Devotion…

Stay engaged.

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Some authors say they work from sun-up to sun-down. Others say they take no breaks. And some say they have other jobs while they write. This comes to show that each author is different in his or her approach.

There is no strict schedule that every writer must follow, but there is one thing that must be applied: devotion to the work. It doesn’t matter how you devote your time, just as long as the devotion is there. Have you ever read those massive books with complex stories and settings? Some of those authors didn’t just write and edit the story from beginning to end with no breaks (some say they did). Personally I work better if I take frequent breaks. I like refreshing my mind so I can go back into the story with a better approach. I’m not saying my way is correct, but it’s my approach to true devotion. Just remember to stay engaged in your work. Writing a story is not as simple as writing random words with a pencil or typing them on a keyboard. There’s more to it. It’s like any other job. Stay engaged. Stay devoted.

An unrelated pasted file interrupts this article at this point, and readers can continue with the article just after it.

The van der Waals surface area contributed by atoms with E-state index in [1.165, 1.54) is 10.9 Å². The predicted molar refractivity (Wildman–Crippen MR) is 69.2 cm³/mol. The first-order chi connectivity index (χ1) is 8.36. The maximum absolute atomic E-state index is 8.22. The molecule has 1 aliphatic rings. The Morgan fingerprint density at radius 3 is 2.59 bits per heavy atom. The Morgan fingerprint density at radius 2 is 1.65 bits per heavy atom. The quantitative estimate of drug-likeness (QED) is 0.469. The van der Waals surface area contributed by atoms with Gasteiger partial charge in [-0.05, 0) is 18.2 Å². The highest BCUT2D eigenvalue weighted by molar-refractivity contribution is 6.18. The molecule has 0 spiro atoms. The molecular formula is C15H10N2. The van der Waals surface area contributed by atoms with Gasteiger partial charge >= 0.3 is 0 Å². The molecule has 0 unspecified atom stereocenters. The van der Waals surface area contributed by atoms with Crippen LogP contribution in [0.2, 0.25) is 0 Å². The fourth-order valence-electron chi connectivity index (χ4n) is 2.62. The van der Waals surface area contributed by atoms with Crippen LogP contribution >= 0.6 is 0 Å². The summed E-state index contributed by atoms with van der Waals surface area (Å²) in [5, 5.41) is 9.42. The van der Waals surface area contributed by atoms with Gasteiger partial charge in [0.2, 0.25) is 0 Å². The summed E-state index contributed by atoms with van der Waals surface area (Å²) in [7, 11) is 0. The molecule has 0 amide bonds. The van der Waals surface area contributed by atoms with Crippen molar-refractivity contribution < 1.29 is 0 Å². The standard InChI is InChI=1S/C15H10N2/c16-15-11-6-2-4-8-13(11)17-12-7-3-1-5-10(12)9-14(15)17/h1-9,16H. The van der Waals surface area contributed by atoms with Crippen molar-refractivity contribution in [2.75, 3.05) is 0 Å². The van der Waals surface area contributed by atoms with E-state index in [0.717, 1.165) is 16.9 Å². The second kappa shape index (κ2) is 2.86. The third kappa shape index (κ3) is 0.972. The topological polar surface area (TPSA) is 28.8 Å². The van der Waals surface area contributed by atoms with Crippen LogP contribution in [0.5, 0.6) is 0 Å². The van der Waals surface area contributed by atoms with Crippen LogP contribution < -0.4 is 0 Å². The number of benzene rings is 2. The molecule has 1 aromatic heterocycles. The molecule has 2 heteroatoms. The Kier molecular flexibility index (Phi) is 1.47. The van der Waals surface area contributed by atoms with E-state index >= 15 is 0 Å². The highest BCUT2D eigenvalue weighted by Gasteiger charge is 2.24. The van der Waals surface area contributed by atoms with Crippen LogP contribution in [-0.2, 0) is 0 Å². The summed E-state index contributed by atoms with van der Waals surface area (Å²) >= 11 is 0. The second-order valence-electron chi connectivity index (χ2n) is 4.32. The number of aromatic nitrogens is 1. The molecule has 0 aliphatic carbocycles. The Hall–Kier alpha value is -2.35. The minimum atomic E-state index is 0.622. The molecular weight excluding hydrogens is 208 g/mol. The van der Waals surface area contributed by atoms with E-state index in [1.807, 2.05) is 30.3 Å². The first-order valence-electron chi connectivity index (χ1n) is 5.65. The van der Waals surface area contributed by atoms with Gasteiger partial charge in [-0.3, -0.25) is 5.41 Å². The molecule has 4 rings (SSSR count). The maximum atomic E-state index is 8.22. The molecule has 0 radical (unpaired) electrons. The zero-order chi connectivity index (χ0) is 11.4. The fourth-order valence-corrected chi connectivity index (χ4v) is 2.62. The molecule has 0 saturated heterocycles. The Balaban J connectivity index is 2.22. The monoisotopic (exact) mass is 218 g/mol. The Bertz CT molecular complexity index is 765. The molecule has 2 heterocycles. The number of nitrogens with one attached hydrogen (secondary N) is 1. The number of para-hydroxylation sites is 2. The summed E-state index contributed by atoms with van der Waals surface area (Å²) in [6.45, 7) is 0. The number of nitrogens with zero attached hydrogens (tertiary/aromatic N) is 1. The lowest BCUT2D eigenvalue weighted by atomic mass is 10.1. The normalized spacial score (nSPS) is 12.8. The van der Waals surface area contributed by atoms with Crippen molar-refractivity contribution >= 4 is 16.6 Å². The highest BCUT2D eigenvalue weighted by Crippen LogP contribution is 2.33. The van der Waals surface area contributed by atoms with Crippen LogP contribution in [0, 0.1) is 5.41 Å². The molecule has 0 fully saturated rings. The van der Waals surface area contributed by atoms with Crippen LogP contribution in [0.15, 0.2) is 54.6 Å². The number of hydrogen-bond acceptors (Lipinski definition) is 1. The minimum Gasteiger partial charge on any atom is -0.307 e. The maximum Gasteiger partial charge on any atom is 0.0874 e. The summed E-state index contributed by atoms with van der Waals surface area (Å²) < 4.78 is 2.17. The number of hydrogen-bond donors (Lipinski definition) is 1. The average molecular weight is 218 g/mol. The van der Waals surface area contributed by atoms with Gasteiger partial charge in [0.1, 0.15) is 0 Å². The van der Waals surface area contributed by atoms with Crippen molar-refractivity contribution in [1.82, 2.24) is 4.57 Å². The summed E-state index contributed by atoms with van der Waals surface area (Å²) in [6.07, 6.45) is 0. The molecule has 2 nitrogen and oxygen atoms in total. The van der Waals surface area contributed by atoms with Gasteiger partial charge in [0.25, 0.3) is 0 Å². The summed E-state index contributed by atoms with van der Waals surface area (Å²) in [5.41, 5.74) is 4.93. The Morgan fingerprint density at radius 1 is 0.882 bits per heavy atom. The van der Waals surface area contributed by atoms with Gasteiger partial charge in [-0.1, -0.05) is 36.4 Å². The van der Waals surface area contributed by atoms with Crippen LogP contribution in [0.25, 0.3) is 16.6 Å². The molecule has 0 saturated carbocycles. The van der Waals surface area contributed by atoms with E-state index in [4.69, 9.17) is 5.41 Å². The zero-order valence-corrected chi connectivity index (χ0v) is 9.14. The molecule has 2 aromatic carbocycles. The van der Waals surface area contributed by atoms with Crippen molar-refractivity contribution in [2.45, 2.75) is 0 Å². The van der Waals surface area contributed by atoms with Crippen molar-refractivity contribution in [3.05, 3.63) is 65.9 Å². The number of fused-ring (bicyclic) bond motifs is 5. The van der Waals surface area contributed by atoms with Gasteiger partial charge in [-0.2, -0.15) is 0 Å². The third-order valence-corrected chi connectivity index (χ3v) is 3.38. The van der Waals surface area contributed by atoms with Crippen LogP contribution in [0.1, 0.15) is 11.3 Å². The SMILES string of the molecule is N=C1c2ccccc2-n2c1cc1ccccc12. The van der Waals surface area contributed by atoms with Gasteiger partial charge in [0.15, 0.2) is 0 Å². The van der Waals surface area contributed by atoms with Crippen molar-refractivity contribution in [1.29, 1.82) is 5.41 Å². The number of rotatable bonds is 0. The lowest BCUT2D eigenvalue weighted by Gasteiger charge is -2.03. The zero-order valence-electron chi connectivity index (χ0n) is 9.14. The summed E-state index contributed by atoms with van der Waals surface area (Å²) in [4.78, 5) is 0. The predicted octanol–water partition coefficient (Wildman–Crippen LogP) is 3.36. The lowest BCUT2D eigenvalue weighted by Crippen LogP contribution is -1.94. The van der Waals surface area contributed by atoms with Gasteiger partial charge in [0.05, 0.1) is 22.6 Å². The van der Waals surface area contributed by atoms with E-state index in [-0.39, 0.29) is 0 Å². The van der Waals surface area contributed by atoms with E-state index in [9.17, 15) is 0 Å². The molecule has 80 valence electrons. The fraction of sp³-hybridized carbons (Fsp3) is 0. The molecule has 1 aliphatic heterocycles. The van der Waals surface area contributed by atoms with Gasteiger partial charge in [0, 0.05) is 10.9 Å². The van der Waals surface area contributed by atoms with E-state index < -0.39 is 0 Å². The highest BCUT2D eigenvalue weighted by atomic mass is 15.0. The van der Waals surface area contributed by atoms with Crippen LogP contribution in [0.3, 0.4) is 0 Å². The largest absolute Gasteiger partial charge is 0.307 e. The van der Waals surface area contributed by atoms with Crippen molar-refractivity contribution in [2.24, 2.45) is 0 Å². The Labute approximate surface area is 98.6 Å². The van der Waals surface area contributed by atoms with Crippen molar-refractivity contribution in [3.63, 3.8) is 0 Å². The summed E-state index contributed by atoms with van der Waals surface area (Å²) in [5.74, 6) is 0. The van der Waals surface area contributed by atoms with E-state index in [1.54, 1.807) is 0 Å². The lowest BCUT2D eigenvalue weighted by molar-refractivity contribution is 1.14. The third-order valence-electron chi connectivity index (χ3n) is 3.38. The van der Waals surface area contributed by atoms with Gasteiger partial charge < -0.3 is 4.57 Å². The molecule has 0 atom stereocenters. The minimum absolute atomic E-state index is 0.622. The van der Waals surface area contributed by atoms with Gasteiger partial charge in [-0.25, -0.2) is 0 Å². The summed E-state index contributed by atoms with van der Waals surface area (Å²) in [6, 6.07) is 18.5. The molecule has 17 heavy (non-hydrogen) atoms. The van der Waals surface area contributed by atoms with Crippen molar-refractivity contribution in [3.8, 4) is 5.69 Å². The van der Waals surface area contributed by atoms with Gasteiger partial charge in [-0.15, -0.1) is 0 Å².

(Sorry if this post is shorter than usual. I’m currently doing some serious editing in my next book. It looks like there are some publishing options ahead!)

Keep Your Head Forward…

You’ll never know what you can accomplish unless you try.

Discouragement is a common emotion to feel in the writing field. It can happen to any author or aspiring writer. We have big expectations. It is easy to envision yourself as the next Charles Dickens or J.K. Rowling. When you begin your rough draft and you come across your first writer’s block, you may begin to doubt your primary expectations. You realize that it won’t be an easy journey. When you finish your manuscript, you try to have friends and family read it and critique it so you can get honest feedback. But those who say they would help you end up giving a mediocre response or don’t even finish reading your manuscript at all. Then you try to get your story published only to get rejected time and time again. And even if your story is published, you go through it only to find printing errors.